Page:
Get legal aid

Criminal legal aid

Family or civil legal aid

Legal aid is considered a loan. You may have to repay some or all of your legal aid, depending on how much you earn, what property you own and whether you receive any money or property as a result of your case.

Legal aid may be available for people who need a lawyer but cannot afford one, and are:

  • charged with a criminal offence
  • involved in a family dispute that goes to court (such as care of children)
  • involved in a civil matter (such as a dispute over money, housing, ACC or a job)
  • a victim of a violent offence wanting to apply for a civil non-contact order.

Criminal legal aid

Find out more about legal aid for a criminal matter:

If you’ve been detained by the Police, you can talk to a lawyer through the PDLA (Police Detention Legal Assistance service). Check to see if you are eligible for legal aid (a loan to pay for your legal costs) and get help filling in a legal aid application. We’ll look at your application within 24 hours after you've sent it. If your application has been approved work with your legal aid lawyer on your case. You must meet any conditions of your legal aid grant, such as making interim repayments. If your application is declined you can ask for the decision to be reviewed.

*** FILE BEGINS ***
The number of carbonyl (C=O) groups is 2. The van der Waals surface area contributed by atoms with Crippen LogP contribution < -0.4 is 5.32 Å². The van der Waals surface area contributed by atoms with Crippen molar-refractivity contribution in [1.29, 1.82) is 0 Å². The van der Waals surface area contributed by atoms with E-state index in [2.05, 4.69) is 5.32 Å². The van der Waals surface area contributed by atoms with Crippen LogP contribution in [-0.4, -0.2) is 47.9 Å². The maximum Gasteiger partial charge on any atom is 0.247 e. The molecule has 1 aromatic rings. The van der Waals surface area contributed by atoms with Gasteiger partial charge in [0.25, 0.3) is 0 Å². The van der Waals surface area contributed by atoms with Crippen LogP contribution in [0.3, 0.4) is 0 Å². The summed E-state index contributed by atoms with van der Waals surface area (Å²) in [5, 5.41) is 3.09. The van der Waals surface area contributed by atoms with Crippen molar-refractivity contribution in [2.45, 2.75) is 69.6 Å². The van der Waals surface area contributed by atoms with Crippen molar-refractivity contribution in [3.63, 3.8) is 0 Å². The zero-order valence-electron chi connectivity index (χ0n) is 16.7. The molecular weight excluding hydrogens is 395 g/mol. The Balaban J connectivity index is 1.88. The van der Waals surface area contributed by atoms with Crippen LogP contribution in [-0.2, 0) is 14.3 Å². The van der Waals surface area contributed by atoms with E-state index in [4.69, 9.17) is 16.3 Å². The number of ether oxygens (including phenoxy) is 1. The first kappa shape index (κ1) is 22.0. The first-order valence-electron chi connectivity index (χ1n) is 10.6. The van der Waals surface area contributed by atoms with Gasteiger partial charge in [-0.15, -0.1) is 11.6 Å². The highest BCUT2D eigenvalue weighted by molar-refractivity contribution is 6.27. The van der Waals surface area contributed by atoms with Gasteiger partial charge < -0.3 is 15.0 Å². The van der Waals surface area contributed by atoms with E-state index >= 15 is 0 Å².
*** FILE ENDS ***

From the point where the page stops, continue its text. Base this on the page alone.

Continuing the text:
Family or civil legal aid

Legal aid may be available for some family disputes and problems - as well as for civil disputes.

Check to see if you’re eligible for legal aid (a loan to pay for your legal cost) by Citizens’ Advice Bureau or a Community law centre. Choose a lawyer (go to justice.govt.nz/legal-aid for a list of legal aid lawyers) will helpyou fill in a legal aid application. We’ll look at your application within 5 working days and will send you a letter with the decision.

This page was last updated: